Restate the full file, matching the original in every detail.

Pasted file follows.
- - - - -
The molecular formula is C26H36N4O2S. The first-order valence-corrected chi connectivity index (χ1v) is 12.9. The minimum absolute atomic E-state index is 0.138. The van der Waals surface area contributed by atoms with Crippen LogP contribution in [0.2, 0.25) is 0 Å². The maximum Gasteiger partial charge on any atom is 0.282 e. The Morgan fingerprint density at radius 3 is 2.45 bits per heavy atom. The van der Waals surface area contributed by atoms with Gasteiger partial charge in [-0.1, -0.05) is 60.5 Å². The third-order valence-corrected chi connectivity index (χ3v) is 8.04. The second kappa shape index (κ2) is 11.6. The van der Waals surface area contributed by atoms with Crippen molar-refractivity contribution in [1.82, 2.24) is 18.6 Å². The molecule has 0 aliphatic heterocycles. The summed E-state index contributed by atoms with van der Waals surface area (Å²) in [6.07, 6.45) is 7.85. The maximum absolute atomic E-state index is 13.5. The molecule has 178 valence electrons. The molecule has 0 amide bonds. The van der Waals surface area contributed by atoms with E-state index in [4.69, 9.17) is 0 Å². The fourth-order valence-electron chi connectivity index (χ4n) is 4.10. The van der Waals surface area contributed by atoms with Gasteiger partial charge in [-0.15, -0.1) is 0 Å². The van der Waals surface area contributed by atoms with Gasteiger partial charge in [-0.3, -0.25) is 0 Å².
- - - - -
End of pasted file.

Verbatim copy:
The molecular formula is C26H36N4O2S. The first-order valence-corrected chi connectivity index (χ1v) is 12.9. The minimum absolute atomic E-state index is 0.138. The van der Waals surface area contributed by atoms with Crippen LogP contribution in [0.2, 0.25) is 0 Å². The maximum Gasteiger partial charge on any atom is 0.282 e. The Morgan fingerprint density at radius 3 is 2.45 bits per heavy atom. The van der Waals surface area contributed by atoms with Gasteiger partial charge in [-0.1, -0.05) is 60.5 Å². The third-order valence-corrected chi connectivity index (χ3v) is 8.04. The second kappa shape index (κ2) is 11.6. The van der Waals surface area contributed by atoms with Crippen molar-refractivity contribution in [1.82, 2.24) is 18.6 Å². The molecule has 0 aliphatic heterocycles. The summed E-state index contributed by atoms with van der Waals surface area (Å²) in [6.07, 6.45) is 7.85. The maximum absolute atomic E-state index is 13.5. The molecule has 178 valence electrons. The molecule has 0 amide bonds. The van der Waals surface area contributed by atoms with E-state index in [4.69, 9.17) is 0 Å². The fourth-order valence-electron chi connectivity index (χ4n) is 4.10. The van der Waals surface area contributed by atoms with Gasteiger partial charge in [-0.15, -0.1) is 0 Å². The van der Waals surface area contributed by atoms with Gasteiger partial charge in [-0.3, -0.25) is 0 Å².